Lucky for us, Loudon Wainwright III is only "so damn happy" on an infrequent basis. The singer-songwriter-humorist-satirist-actor (is that enough of a multi-hyphenate for you?) posited the question "Is it necessary to feel like shit in order to be creative?" He arrived at the final answer "yes!" but prefaced it with "unless you're J.S. Bach." Over the course of 91 songs on four CDs and another 38-plus on DVD, Shout! Factory's new box set 40 Odd Years (82663-12189, 2011) - dig the double meaning of that title! - invites listeners on a journey through the singular world of the thankfully malcontented Wainwright. What does such a trip entail? Prepare yourself for songs alternately emotional and humorous (and frequently both!) reflecting on the subject's favorite themes: childhood, parents, children, booze, death, the passage of time, and of course, show business.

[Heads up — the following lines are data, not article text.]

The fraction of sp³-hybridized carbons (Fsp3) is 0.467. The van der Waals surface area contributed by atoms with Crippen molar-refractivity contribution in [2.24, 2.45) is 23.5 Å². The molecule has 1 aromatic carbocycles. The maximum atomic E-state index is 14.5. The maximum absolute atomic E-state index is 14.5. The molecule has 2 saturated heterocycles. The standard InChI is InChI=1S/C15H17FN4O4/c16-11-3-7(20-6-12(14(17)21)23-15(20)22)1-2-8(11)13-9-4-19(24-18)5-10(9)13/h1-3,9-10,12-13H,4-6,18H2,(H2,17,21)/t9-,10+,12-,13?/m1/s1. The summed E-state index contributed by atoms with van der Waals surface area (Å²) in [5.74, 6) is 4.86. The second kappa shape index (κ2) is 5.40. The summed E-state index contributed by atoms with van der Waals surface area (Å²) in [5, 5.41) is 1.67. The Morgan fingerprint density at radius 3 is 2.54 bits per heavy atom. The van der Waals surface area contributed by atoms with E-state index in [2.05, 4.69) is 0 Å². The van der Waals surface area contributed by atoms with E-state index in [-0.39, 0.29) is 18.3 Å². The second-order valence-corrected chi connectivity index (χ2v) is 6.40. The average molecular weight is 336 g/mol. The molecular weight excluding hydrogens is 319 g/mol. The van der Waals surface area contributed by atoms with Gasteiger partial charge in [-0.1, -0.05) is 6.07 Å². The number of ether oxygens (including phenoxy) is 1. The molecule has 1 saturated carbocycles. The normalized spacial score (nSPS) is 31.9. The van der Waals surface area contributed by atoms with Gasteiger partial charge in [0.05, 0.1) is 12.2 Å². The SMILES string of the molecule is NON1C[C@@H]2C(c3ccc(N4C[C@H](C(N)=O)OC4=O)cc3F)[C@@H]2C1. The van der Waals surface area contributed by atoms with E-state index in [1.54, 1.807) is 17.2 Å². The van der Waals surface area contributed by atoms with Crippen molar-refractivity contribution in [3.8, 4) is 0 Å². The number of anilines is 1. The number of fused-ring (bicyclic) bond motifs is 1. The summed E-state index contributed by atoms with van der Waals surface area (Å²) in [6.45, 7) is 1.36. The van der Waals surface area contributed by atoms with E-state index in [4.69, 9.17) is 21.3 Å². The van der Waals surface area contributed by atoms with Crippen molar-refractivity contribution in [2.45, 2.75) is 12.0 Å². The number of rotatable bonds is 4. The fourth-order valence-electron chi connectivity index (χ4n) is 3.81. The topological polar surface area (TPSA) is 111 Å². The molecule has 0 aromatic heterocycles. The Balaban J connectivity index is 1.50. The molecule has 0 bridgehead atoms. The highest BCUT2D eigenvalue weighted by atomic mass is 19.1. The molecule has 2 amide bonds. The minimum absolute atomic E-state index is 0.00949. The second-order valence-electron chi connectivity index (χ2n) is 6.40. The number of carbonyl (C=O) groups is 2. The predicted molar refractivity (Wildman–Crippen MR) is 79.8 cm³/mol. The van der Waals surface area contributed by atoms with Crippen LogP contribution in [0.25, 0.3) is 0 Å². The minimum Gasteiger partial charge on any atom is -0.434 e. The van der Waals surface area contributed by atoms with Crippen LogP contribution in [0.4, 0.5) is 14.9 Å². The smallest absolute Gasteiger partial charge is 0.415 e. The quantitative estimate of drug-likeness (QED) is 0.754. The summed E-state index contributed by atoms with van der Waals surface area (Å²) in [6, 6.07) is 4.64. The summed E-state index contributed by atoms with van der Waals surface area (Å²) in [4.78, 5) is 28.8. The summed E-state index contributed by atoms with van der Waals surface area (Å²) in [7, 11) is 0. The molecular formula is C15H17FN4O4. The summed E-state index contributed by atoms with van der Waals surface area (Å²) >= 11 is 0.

40 Odd Years accomplishes one of the rarest feats of all, as it's suitable for both the new fan seeking an entrée into the artist's catalogue and the diehard looking for unheard rarities. All phases of Wainwright's body of work are covered, beginning with 1970's self-titled debut for Atlantic Records and ending with 2009's High Wide and Handsome: The Charlie Poole Project. Even after taking in all 91 audio tracks, though, the question remains: Who is Loudon Wainwright III? The artist abbreviated as LW3 has sometimes been compared to Randy Newman, and like Newman, had his biggest commercial success with an atypical song. (For Newman, it's the oft-misunderstood "Short People," while Wainwright's success came via the novelty-style "Dead Skunk.") But whereas Newman's songs are almost exclusively sung in character, usually by a deviant of one stripe or another, Wainwright's character is most often his own.